The Verdict: No Evidence That it's Real
The kraken is a mythological standby, a sea monster of epic proportions believed to have lived off the coast of Norway. But while scientists have turned up plenty of strange things in the sea, they’ve found no trace of the kraken.
Nevertheless, the creature made a big splash in the news last month when Mark McMenamin, a researcher with Mt. Holyoke College, claimed to have found evidence of the kraken’s "lair," in a Nevada fossil site. After seeing the bones, he said he noticed something strange.
"My first thought was that there was something very odd about the bone arrangement," he tells PM. "Then, what are all these skeletal remains doing here together in deep water? Next, it slowly dawned on me: Oh my, something murdered these creatures, dragged them to this spot, and messed with the remains. Bingo. This is the signature of a Triassic kraken."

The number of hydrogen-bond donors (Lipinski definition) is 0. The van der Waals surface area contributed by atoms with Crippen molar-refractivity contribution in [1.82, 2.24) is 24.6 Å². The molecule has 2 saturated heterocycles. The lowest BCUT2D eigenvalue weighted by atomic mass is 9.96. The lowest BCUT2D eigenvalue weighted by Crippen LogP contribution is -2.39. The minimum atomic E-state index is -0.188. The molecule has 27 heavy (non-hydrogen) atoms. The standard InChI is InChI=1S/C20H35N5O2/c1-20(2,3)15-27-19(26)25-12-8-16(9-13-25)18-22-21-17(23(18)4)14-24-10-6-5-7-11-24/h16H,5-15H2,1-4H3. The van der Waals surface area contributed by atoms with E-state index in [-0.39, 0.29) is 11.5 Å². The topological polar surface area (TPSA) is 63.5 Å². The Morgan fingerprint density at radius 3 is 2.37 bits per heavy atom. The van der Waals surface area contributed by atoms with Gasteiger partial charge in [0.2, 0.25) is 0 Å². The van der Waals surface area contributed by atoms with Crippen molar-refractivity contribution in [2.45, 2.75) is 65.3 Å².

The news of McMenamin’s findings spread quickly, but after a few days by scientists who called McMenamin’s hypothesis implausible. Plus, they pointed out, the kraken announcement was merely McMenamin’s interpretation of an already discovered and well-studied site, and he provided no direct evidence to corroborate the idea (tough to do, though, since a kraken wouldn’t fossilize.)
Extraordinary claims require extraordinary evidence, so the great sea monster remains a myth.